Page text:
MILLER V. MCGINITY
FAMILY LAW: ATTORNEYS FEES
PUBLISHED: AFFIRMING IN PART, VACATING AND REMANDING IN PART, AND REVERSING
PANEL: MOORE PRESIDING; THOMPSON, TAYLOR CONCUR
DATE RENDERED: 8/31/2007
Ex-husband appealed order of TC requiring him, pursuant to KRS 403.220 and CR 37, to pay $8,500 of attorney fees to Ex-wife, claiming that TC failed to consider the financial resources of both parties as required by KRS 403.320 and that CR 37 and the holding of Lampton v. Lampton, 721 S.W.2d 736, 739 (Ky. App. 1986) were inapplicable to the facts of his case.
When Ex-Wife initially filed her Petition for Dissolution, she was unaware of Ex-Husband’s address. She therefore attempted service through a Warning Order attorney. Darren resided in Utah, was a member of the Air National Guard, and unknown to Ex-Wife, was stationed in Iraq at the time she filed for divorce. The Warning Order Attorney filed his report and, subsequently, a default hearing was held, resulting in TC’s issuance of findings of fact, conclusions of law, and decree of divorce. Ex-Husband then filed a Motion to Alter, Amend or Vacate this Order on the basis that Ex-Husband had not been properly served. TC granted the motion, Ex-Wife served Ex-Husband through Secretary of State, and new trial was held. TC divided property and debts and ordered Husband to pay $8,500 of Ex-Wife’s attorney fees.
Ex-Husband first contended that TC failed to consider the financial resources of the parties before awarding attorney’s fees to Ex-Wife. CA noted that although a trial court is not required to make specific findings on the parties’ financial resources, TC must consider the financial resources of the parties before ordering an award of attorney’s fees. Further, KRS 403.220 requires a showing of an imbalance in the financial resources of the respective parties. In this case, TC expressly stated that no evidence was submitted concerning the parties’ financial resources, requiring the court to make assumptions from evidence submitted regarding the financial circumstances at the time of the marriage as to the status of their financial resources at the time of trial, though the parties had been separated for over 3 years and divorced for 2 years. CA held that the financial situations of the parties during their marriage were too remote in time for the court to make such a finding based on this evidence, and TC abused its discretion in making award of attorney fees without first considering the parties’ financial resources at the time that the court entered its order. CA vacated attorney fee award under KRS 403.220 and remanded issue to TC.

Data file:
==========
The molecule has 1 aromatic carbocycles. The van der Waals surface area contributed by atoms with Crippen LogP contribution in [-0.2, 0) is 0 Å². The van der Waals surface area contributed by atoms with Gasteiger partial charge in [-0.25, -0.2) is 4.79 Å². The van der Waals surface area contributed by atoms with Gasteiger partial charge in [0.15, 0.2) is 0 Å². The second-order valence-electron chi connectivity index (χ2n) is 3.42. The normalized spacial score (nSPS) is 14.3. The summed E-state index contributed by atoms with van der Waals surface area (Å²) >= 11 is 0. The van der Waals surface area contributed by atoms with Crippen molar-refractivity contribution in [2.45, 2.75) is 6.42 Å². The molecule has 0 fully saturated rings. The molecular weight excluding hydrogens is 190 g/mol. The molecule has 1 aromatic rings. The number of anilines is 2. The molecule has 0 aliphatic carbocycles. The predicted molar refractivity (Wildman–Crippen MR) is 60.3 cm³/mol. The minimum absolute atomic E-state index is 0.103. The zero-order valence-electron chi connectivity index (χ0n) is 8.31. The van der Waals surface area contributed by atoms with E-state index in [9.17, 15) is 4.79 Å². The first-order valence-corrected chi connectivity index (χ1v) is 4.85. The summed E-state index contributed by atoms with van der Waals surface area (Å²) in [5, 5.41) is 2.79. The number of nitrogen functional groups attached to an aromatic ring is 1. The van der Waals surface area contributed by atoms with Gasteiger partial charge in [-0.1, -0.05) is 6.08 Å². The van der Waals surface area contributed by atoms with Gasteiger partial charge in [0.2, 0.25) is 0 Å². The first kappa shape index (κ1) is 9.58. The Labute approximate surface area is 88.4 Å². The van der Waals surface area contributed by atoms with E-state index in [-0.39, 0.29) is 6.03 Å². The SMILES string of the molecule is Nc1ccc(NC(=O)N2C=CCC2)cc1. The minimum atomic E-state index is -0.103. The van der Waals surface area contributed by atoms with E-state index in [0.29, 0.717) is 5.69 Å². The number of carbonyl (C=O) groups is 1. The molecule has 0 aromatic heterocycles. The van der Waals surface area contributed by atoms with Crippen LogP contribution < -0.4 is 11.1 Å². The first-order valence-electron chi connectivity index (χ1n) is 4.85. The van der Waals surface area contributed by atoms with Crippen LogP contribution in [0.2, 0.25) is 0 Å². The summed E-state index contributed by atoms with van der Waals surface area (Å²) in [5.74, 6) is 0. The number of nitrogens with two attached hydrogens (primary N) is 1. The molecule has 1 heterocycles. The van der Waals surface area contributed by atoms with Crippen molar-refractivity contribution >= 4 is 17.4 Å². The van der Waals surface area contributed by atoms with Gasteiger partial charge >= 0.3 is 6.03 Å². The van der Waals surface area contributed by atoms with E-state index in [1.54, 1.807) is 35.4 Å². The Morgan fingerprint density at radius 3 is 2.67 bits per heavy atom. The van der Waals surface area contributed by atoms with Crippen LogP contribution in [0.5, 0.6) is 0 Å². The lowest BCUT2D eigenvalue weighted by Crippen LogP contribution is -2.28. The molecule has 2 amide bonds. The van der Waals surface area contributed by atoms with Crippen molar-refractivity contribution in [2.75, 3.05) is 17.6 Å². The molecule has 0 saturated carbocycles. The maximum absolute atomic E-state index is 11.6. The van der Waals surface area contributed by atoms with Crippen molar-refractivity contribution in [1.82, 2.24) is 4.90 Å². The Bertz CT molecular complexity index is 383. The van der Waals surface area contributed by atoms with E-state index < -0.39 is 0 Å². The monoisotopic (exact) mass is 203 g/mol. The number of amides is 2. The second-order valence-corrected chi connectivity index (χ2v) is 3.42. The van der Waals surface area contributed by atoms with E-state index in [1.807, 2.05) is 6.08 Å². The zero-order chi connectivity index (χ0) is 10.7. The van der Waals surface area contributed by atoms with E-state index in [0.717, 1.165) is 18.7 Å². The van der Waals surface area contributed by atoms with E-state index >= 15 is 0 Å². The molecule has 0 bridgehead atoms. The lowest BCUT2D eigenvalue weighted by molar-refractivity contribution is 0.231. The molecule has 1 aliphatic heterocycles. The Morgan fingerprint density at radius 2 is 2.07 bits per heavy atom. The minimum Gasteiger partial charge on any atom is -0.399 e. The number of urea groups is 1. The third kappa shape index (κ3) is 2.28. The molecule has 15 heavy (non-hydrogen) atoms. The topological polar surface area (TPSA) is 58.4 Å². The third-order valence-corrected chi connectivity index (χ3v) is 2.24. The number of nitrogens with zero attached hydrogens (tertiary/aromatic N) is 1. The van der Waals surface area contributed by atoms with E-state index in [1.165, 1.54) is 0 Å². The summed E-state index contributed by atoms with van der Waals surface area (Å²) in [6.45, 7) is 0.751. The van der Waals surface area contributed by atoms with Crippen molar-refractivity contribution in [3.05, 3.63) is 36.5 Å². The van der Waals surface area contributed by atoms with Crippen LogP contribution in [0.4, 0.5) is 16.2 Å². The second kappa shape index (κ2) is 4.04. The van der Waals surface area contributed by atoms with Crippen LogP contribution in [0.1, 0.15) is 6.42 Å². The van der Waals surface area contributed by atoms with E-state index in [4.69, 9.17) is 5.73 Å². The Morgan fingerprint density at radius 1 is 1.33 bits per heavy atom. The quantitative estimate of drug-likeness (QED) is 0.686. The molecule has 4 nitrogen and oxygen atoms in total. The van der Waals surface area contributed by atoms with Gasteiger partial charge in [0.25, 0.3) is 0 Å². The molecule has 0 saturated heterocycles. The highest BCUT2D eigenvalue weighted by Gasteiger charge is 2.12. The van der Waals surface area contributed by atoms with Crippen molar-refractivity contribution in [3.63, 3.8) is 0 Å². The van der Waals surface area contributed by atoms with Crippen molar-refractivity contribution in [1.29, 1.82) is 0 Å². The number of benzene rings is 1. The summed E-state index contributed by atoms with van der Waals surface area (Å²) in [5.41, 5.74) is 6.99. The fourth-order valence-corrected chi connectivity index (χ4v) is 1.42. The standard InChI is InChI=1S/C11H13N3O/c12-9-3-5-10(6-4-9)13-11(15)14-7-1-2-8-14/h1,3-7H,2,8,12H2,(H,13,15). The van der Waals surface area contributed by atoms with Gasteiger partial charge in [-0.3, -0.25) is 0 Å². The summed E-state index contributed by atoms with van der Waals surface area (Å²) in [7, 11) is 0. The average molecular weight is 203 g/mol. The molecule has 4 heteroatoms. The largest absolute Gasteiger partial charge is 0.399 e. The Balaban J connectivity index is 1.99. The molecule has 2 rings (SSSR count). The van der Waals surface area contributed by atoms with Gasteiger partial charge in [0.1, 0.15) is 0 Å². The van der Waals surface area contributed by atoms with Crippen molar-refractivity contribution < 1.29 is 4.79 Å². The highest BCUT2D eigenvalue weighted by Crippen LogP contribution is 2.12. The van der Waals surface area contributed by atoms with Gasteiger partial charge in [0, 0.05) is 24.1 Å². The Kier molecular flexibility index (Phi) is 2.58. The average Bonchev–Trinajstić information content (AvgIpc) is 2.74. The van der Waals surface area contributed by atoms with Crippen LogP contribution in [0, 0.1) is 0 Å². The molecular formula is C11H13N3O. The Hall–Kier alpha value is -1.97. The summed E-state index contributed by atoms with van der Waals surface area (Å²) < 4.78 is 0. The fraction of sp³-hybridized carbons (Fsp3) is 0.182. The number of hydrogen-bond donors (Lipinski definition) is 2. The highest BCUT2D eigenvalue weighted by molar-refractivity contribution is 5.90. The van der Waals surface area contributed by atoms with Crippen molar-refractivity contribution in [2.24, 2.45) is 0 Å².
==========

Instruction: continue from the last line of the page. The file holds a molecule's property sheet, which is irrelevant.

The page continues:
Ex-Husband next asserted that TC erred by basing the attorney fee award on the case law of Lampton and CR 37, as they are inapplicable to a party’s failure to voluntarily submit to personal jurisdiction. CR 37, which is titled "Failure to Make Discovery; Sanctions," permits a court to award attorney’s fees as a sanction against a party who fails to conduct discovery or abide by discovery rules. In Lampton, CA implied that an award of attorney’s fees under CR 37 is appropriate if the award is motivated by the party’s obstruction of and refusal to cooperate with discovery. In this case, TC provided that an award of attorney’s fees under CR 37 was appropriate due to Ex-Husband’s irresponsibility with regard to the parties’ financial matters. CA held that this reasoning had no connection to discovery proceedings in the case. Furthermore, Ex-Husband’s failure to submit to TC’s jurisdiction despite his knowledge of the case also held no connection to CR 37 nor merited an award of attorney fees under any rule or statute, as there is no requirement in Kentucky that a defendant submit to the court’s jurisdiction once he gains knowledge of the action. CA reversed any portion of the attorney fee award based on CR 37.
Ex-Husband also alleged that if TC had the authority to award attorney’s fees in this case, the reasonableness of the fees awarded was improperly analyzed by TC. CA held this claim to be moot as it had vacated the award.